Your driveway is probably not something you spend much time looking at. You might be curious about the source of cracks, potholes, and other signs of wear and tear.
There are many things that can cause damage to your driveway, such as motor oil, gas, freezing temperatures, and vehicle weight. Continue reading to find out how to distinguish between minor problems that can be fixed and major issues that may require a new driveway.
While many factors affect the life expectancy of a driveway, it is most strongly determined by its material.
Concrete driveways can last up to 30 years if they are properly maintained and installed. Concrete driveways that are located in colder climates may be less durable, but they should still last for approximately 20 years.
Asphalt driveways last between 15 to 20 years. Regular maintenance can prolong the asphalt driveway’s life.
Are you unsure how to determine if your driveway needs repairs? You may notice changes in your driveway and need to plan for replacement, patching, or resurfacing.
If your driveway is damaged, you should consider repairs.
- Small cracks that don’t connectCracks less than 1/4 inch in width should be repaired before spreading. Cracks that are deeper than 1/4 inch wide can become more serious if water freezes or expands within them.
- A pothole One pothole can be fixed quickly and can help prevent future damage.
- Sunken areas If the driveway is below your garage floor, it can be patched and made level again.
- Faded color: Don’t be alarmed if your driveway has changed in color. This is normal and acceptable. Concrete driveways can be repaired by filling cracks with a sealant.
- Crumbling edges Crumbling asphalt driveway edges means that the edges are too thin. To prevent further damage, consider adding more edging.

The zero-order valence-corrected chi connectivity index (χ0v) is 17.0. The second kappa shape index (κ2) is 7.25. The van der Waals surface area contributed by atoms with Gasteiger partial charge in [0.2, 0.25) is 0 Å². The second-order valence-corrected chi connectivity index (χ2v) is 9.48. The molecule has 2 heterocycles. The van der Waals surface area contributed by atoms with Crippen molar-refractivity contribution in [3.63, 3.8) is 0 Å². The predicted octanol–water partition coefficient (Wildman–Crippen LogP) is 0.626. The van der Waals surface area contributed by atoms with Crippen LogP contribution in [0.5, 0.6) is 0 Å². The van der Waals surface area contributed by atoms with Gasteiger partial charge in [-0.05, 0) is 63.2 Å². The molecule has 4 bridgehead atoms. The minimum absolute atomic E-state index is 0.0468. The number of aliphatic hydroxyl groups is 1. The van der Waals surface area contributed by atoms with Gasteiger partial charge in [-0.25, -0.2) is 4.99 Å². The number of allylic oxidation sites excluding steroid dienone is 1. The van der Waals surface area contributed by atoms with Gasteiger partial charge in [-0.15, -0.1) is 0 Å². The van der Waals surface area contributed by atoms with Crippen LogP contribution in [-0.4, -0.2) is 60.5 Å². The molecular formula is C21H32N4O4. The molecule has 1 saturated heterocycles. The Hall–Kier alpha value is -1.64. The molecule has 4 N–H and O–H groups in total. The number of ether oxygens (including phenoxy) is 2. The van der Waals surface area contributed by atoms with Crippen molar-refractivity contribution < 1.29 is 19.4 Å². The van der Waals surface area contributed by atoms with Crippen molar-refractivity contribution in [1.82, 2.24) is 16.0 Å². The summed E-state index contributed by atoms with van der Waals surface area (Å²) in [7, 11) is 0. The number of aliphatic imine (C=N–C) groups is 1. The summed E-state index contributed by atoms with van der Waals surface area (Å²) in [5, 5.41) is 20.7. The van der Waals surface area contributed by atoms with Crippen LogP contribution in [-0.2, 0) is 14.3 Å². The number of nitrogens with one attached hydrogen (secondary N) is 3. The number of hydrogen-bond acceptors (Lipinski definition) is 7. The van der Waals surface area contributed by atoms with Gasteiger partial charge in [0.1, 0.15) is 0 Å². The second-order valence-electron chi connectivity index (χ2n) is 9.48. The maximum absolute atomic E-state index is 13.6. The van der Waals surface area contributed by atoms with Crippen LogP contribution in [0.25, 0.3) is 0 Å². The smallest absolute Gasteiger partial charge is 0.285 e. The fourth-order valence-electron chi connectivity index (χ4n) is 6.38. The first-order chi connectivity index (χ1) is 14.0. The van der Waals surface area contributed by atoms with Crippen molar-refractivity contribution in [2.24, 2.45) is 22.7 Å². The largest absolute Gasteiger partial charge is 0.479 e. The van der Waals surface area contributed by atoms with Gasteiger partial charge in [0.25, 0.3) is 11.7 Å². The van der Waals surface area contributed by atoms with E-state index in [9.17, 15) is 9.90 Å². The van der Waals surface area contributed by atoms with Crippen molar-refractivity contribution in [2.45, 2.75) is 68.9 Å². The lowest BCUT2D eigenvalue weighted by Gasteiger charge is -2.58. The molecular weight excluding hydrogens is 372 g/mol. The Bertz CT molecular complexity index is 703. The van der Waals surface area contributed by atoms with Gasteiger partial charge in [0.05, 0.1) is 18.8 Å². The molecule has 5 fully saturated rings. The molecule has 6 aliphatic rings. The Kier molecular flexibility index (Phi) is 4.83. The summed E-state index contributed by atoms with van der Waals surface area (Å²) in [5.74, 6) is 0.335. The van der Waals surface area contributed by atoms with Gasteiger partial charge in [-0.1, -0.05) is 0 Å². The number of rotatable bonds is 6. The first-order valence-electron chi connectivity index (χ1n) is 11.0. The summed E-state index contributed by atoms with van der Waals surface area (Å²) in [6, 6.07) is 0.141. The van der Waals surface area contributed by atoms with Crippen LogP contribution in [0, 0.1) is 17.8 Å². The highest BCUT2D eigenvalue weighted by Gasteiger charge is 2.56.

- Wear signs but less than 10 years old: Your driveway should last at most 15 years. If your driveway is less than 10 years old, cracking or sagging are signs that it needs repairs.
If the damage to your driveway is not too severe, covers less than half of the surface, and the repairs are possible to preserve the integrity of the driveway in its entirety, then you should consider repairing it.
Resurfacing is an option if your driveway’s top needs to be repaired but the foundation remains intact. Resurfacing involves replacing the asphalt or concrete top layer, rather than tearing it apart or patching up small areas. Resurfacing will improve the look of your driveway and will not cost as much as a complete replacement.
Asphalt driveways are more popular, but resurfacing can also be done on concrete driveways.
Resurfacing a driveway, also known as repave, costs between $1-$3 per square foot. Although this is cheaper than replacing, it will still cost more than fixing individual cracks or potholes. The cost applies to your entire driveway.
This post was written by Tanner Brown. Tanner is the Owner and operator of Greenbar Excavation. Greenbar Excavation is a fully licensed, insured, and accredited Excavation company based in Prineville, Oregon. Greenbar Excavation is one of the top Excavation companies in Central Oregon. Don’t look further, go with the company with your best interest in mind!